The 1/sqrt term is clear but the (-1)^.. term not so much, is there a way to find this...
Hello,
I'm not sure whether I should have posted this in main Quantum mechanics thread because it's not really regarding homework, but I posted it in here just to be safe.
I was wondering, is there a way to derive the expression for these coefficients without the use of the general CGC...
Hi, for the deutron triplet state, I am trying to find the coefficient using the lowering operator but I kept getting 0 hope someone can help me.
Using
J-|j,m>=[(j+m)(j-m+1)]1/2|j,m-1>
I can get from |++> to 1/\sqrt{2}(|-+> + |+->) but from here I am stuck since j+m=0 for |+->.
What is...
Homework Statement
I have two spin-1/2 particles and I need to calculate their Clebsch-Gordan coefficients.Homework Equations
The Attempt at a Solution
I followed the procedure of applying J_- to |{j,m}\rangle
and J_{1-} and J_{2-} to |{m_1,m_2}\rangle and comparing them. I got correctly...
When adding the angular momenta of two particles, you use Clebsch-Gordan coefficients, which allow you, in fancy language, to decompose the tensor product of two irreducible representations of the rotation group into a direct sum of irreducible representations. (I'm not exactly clear on what...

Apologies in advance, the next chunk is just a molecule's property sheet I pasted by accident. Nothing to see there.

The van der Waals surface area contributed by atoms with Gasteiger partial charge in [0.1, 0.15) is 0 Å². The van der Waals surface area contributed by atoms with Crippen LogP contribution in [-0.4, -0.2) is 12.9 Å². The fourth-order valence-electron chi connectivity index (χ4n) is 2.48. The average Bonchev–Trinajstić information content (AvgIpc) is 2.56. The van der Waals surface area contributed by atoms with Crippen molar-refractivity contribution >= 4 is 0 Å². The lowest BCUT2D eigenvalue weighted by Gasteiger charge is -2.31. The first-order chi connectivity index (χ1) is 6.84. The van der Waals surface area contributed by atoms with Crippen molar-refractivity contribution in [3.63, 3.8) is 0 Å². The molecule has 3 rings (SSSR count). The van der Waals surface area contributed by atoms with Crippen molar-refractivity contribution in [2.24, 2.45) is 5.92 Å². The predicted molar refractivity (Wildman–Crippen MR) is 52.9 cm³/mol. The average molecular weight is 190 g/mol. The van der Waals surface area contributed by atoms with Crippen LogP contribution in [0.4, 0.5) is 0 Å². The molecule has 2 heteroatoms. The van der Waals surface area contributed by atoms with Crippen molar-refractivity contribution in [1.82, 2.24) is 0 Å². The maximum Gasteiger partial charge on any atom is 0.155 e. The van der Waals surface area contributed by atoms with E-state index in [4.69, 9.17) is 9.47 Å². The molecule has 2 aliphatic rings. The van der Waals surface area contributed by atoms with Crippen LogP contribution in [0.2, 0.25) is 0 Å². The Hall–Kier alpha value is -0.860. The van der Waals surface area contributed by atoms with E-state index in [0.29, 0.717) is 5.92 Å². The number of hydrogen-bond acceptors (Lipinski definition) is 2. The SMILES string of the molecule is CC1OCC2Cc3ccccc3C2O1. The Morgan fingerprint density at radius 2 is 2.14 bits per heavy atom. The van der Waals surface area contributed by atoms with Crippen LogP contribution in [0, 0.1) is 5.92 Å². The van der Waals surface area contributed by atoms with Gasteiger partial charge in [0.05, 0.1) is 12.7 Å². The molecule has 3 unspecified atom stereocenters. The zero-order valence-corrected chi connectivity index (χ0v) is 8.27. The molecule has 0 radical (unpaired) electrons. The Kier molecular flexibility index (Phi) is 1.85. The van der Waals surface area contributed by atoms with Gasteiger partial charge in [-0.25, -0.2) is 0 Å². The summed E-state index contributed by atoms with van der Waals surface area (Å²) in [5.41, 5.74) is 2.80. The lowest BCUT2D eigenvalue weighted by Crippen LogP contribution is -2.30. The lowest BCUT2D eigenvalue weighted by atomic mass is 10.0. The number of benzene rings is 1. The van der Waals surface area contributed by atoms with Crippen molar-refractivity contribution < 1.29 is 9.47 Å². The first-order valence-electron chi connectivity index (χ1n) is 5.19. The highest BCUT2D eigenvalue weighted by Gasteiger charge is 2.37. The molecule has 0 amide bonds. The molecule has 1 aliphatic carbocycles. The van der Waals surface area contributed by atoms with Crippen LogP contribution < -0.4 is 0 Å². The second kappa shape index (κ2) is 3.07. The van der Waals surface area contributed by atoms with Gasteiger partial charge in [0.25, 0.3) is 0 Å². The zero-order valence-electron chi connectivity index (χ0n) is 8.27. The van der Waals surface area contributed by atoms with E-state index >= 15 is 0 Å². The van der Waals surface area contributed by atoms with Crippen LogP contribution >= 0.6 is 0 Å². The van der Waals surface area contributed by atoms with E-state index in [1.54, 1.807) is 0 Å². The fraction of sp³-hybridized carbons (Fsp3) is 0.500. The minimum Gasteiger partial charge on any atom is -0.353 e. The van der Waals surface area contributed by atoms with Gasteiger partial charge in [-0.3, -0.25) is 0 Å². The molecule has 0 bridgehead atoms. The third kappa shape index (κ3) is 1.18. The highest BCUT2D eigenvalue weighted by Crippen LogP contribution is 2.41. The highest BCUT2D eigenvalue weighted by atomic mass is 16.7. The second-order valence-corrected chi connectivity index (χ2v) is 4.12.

Hello all,
I'm stuck on understanding part of a discussion of representations and Clebsch-Gordan series in the book 'Groups, representations and Physics' by H F Jones. I'd be grateful to anyone who can help me out.
For starters, this discussion is in the SU(2) case. I don't know how to...
Homework Statement
Find the Clebsch-Gordan coefficients associated with the addition of two angular momenta j_1 = 1 and j_2 = \frac{1}{2}
Homework Equations
The table of coefficients.
The Attempt at a Solution
I think I am misunderstanding something important here. I can't see...
Trying to self-teach myself more quantum mechanics. Reading Zare's "Angular Momentum- Understanding Spatial Aspects in Chemistry and Physics". I don't really understand how to calculate eigenvalues of J using CG coefficients (I mean, I know the eigenvalues of J, just trying to calculate them a...
Clebsch-Gordan Theorem??
symmetric spinor tensors are IRR of SU(2), i.e., T_{\undergroup{\alpha_1\cdots\alpha_r}}
The Clebsch-Gordan theorem says,
{\{j_1\}}\otimes{\{j_2\}}={\{j_1+j_2\}}\oplus{\{j_1+j_2-1\}}\oplus\cdots\oplus{\{|j_1-j_2|\}}.
Can I prove this theorem by symmetrizing the...
Homework Statement
My textbook takes a look at the \Delta(1232) particle
It says that
\left|\pi p;\frac{3}{2},\frac{3}{2}\right>=\left|\pi;1,1\right>|N;\frac{1}{2},\frac{1}{2}\right>
where N stands for a nucleon and pi could be any of the three flavours of pion.
They then go on by applying...
Hey there, I'm new to this forum, but I just wanted to let you know that I have put out a clebsch-gordan calculator that is a little bit better than the ones I've found out there so far, check it out. http://phys.csuchico.edu/C-G/
-Fish